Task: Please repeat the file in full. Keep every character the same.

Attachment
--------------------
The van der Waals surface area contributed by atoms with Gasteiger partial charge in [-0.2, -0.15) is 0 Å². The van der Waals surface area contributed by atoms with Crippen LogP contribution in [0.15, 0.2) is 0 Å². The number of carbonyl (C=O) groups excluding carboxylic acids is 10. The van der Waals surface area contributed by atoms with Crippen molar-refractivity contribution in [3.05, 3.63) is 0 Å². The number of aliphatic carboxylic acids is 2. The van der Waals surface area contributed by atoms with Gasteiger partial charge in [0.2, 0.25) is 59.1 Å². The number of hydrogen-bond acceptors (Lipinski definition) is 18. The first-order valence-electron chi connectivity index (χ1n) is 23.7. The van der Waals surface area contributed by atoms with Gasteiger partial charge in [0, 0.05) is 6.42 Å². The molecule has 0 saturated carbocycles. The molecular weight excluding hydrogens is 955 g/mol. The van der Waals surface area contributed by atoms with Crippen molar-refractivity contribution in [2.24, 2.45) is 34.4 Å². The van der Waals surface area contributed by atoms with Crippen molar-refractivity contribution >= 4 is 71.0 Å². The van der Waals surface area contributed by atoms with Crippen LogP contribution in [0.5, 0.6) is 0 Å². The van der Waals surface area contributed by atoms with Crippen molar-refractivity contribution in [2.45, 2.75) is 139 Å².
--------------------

The van der Waals surface area contributed by atoms with Gasteiger partial charge in [-0.2, -0.15) is 0 Å². The van der Waals surface area contributed by atoms with Crippen LogP contribution in [0.15, 0.2) is 0 Å². The number of carbonyl (C=O) groups excluding carboxylic acids is 10. The van der Waals surface area contributed by atoms with Crippen molar-refractivity contribution in [3.05, 3.63) is 0 Å². The number of aliphatic carboxylic acids is 2. The van der Waals surface area contributed by atoms with Gasteiger partial charge in [0.2, 0.25) is 59.1 Å². The number of hydrogen-bond acceptors (Lipinski definition) is 18. The first-order valence-electron chi connectivity index (χ1n) is 23.7. The van der Waals surface area contributed by atoms with Gasteiger partial charge in [0, 0.05) is 6.42 Å². The molecule has 0 saturated carbocycles. The molecular weight excluding hydrogens is 955 g/mol. The van der Waals surface area contributed by atoms with Crippen molar-refractivity contribution in [2.24, 2.45) is 34.4 Å². The van der Waals surface area contributed by atoms with Crippen molar-refractivity contribution >= 4 is 71.0 Å². The van der Waals surface area contributed by atoms with Crippen LogP contribution in [0.5, 0.6) is 0 Å². The van der Waals surface area contributed by atoms with Crippen molar-refractivity contribution in [2.45, 2.75) is 139 Å².